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GOP leaders blast Y2K efforts

Republican leaders are criticizing the White House for playing down the Year 2000 bug and are planning to seek $4 billion in emergency spending.

Republican leaders are lashing out at the Clinton administration for playing down the Year 2000 bug, establishing a new congressional committee and a plan to seek $4 billion in emergency spending to fix the technology problem.

This weekend House Speaker Newt Gingrich publicly criticized the White House for dropping the ball on the issue, saying that the administration is presiding over "a large wreck" set to take place on January 1, 2000.

Gingrich made his comments during a news conference at a celebration of his 55th birthday, just one day after House Republicans leaders agreed on a plan to pay nearly $4 billion to repair government computers before the so-called millennium bug strikes.

In a victory for fiscal conservatives, the leaders Friday agreed to cut other government programs to pay for the costly computer fix rather than tack the money onto next year's budget.

"We solved the problem," Rep. Mark Neumann said, referring to the battle over funding needed to fix Y2K issues. The Wisconsin Republican fought last week to hold government spending within the limits set in last year's historic five-year balanced budget deal.

The plan would remove emergency spending provisions from this year's defense and Treasury spending bills, as well as offer the entire $3.85 billion package to the House as a separate emergency measure.

By creating the emergency appropriations, the bug fix can be financed by cutting money from the fiscal 1999 domestic and defense programs rather than use part of the anticipated budget surplus.

Neumann said that if the procedure was not changed, the "barn door" would have opened for an onslaught of emergency spending plans over the budget caps.

"The debate is not about the computers, but whether we should classify this as emergency spending and break caps and spend the surplus," Neumann said.

Gingrich has also appointed Reps. Steve Horn (R-California) and Connie Morella (R-Maryland) as co-chairs of a newly formed task force to address the Year 2000 problem. The task force be the counterpart to the Senate Special Committee on the Year 2000 Technology Problem chaired by Sen. Robert Bennett (R-Utah) and vice-chaired by Sen. Christopher Dodd (D-Connecticut).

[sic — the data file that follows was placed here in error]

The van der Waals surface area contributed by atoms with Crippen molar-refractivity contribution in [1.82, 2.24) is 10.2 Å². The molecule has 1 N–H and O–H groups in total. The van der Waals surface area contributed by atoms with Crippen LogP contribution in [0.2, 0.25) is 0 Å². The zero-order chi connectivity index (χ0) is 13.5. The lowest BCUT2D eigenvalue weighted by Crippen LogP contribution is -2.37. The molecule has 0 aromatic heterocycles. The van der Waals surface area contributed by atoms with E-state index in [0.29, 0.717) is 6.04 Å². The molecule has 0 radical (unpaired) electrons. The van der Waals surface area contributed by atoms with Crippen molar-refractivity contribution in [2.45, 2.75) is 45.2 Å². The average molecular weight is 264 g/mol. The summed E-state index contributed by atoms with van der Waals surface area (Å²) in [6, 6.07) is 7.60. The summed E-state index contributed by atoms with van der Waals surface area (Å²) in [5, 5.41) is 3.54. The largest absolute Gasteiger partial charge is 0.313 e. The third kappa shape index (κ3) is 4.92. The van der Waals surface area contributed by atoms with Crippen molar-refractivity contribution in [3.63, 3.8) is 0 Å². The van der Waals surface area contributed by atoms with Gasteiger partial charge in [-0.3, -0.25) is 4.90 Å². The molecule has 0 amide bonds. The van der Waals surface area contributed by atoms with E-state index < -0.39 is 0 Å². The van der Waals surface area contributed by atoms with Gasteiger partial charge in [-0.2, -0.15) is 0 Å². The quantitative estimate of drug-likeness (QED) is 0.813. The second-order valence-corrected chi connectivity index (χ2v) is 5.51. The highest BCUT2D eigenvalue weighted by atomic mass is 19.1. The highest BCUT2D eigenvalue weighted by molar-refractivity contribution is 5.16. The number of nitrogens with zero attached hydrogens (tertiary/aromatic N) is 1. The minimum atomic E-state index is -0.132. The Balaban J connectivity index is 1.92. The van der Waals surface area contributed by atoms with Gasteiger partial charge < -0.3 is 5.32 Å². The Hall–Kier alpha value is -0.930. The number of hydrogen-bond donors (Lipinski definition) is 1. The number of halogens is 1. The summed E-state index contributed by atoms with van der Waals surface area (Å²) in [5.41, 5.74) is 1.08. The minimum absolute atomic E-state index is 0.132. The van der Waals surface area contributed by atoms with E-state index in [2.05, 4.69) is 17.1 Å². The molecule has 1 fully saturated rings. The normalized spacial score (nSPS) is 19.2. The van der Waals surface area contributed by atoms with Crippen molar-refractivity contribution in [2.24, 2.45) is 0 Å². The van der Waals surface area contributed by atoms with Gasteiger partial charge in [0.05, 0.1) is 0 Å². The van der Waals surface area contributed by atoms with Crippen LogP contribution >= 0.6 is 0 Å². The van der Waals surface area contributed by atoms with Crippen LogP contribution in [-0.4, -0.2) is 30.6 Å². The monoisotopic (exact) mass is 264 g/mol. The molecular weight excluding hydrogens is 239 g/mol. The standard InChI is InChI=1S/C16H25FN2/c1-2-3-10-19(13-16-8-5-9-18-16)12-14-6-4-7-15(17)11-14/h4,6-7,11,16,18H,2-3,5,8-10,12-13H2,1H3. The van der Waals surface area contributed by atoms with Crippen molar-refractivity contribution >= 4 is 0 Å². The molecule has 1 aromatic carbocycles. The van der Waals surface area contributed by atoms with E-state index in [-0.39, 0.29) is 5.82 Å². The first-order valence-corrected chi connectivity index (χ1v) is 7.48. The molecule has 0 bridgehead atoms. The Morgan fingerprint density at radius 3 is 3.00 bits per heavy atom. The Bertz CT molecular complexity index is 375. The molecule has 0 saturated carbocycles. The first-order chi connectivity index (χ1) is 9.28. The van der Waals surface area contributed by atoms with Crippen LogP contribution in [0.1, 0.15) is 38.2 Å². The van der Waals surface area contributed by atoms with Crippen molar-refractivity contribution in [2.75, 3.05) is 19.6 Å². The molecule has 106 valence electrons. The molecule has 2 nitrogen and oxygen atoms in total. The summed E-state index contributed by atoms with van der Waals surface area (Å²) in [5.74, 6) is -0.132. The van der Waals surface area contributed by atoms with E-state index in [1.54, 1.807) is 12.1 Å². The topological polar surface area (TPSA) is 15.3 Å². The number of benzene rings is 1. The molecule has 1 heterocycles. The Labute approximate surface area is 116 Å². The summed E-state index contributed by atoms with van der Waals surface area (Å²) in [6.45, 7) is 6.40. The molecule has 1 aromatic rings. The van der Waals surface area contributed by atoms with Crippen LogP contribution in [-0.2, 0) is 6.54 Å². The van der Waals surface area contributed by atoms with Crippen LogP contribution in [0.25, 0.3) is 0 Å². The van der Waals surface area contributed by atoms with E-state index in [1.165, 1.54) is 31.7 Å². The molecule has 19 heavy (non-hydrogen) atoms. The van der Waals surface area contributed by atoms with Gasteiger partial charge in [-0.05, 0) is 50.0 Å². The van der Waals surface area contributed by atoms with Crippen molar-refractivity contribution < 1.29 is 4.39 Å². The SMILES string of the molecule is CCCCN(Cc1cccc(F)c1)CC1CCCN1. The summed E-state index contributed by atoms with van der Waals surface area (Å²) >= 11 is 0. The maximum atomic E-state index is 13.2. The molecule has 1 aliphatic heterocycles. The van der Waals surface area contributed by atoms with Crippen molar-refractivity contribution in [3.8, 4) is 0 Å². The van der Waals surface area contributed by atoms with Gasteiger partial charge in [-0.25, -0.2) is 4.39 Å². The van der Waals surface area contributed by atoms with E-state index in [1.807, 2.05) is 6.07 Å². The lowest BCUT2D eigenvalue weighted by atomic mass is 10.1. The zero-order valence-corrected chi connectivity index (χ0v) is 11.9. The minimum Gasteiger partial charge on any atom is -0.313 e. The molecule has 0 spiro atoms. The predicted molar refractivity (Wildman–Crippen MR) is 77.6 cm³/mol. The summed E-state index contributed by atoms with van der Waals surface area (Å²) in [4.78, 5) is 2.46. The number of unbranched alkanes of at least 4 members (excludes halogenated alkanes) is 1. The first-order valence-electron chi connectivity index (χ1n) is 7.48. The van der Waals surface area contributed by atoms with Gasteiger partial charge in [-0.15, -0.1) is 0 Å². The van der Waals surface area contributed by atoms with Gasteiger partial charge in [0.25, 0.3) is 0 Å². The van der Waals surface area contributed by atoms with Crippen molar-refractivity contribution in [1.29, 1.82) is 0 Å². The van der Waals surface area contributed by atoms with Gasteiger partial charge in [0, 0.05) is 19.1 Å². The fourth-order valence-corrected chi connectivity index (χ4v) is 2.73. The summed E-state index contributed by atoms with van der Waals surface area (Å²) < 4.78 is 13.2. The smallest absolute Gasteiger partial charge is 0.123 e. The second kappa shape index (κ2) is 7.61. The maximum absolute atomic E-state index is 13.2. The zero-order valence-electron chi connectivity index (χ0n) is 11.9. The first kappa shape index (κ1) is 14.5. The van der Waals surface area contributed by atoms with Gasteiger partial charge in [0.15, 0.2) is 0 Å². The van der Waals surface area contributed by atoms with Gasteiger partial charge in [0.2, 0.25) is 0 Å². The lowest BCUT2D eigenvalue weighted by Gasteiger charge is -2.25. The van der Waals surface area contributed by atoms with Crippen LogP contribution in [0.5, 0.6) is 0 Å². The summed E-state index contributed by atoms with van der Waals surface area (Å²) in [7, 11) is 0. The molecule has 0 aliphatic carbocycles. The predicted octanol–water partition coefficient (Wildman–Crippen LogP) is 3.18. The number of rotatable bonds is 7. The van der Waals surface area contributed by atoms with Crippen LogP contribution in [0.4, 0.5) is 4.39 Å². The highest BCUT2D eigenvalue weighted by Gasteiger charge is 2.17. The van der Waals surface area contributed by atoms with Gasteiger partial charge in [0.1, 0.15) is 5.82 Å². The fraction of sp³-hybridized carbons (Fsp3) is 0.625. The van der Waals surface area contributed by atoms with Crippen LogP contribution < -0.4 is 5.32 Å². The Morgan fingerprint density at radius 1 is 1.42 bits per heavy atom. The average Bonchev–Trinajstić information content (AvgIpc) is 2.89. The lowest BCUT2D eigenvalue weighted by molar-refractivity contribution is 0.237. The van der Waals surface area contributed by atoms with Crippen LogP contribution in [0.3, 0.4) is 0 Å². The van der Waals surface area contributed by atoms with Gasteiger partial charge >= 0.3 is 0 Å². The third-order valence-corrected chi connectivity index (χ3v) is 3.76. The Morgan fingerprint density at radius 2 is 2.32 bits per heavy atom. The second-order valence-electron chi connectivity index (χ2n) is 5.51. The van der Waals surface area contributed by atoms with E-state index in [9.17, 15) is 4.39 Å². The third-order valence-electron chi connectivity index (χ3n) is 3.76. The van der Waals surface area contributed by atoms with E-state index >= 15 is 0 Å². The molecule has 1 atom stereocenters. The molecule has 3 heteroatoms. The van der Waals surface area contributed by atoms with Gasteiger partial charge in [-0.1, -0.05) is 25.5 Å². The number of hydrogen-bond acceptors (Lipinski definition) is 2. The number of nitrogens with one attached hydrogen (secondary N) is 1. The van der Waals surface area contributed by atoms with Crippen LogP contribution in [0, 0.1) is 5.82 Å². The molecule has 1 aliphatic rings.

"Long before 'Y2K' was making headlines, Steve Horn and Connie Morella were holding hearings and sounding the alarm on the impending Year 2000 computer crisis," Gingrich said in a statement Friday. "While the administration's lack of attention to this critical issue has put many federal information technology systems at risk, I am confident that the Task Force can help significantly reduce the damage caused by the millennium bug."

Although calls to the press offices of the White House, the President's Council on Year 2000 Conversion, and Vice President Gore were not returned, members of the Senate Democratic leadership over the weekend dismissed the Republican moves as repeats to what they had already done months before.

As reported in May, Senate Democrats and Republicans worked Y2K-related money into the fiscal 1999 budget. The funding includes part or all of a $3.2 billion pool of money set aside for unanticipated contingency costs to cover anything from military expenditures or the Year 2000 bug.

It also includes a $2.25 billion emergency reserve fund created by the Senate Appropriations Committee that agencies can tap for fixing computer systems plagued by the millennium bug.

In related news, a House technology subcommittee chaired by Rep. Horn today is holding a hearing "to examine practical solutions to the Year 2000 computer problem," according to a statement. The subcommittee is looking at the highest priority problems, from a national point of view, and most practical solutions to fix them.

Contrary to earlier reports, Gingrich won't be speaking with Senate Majority Leader Trent Lott (R-Mississippi) on the matter today. According to Gingrich's deputy press secretary, the two GOP leaders will meet later in the week to discuss their party's next moves on the Y2K issue.

Reuters contributed to this report.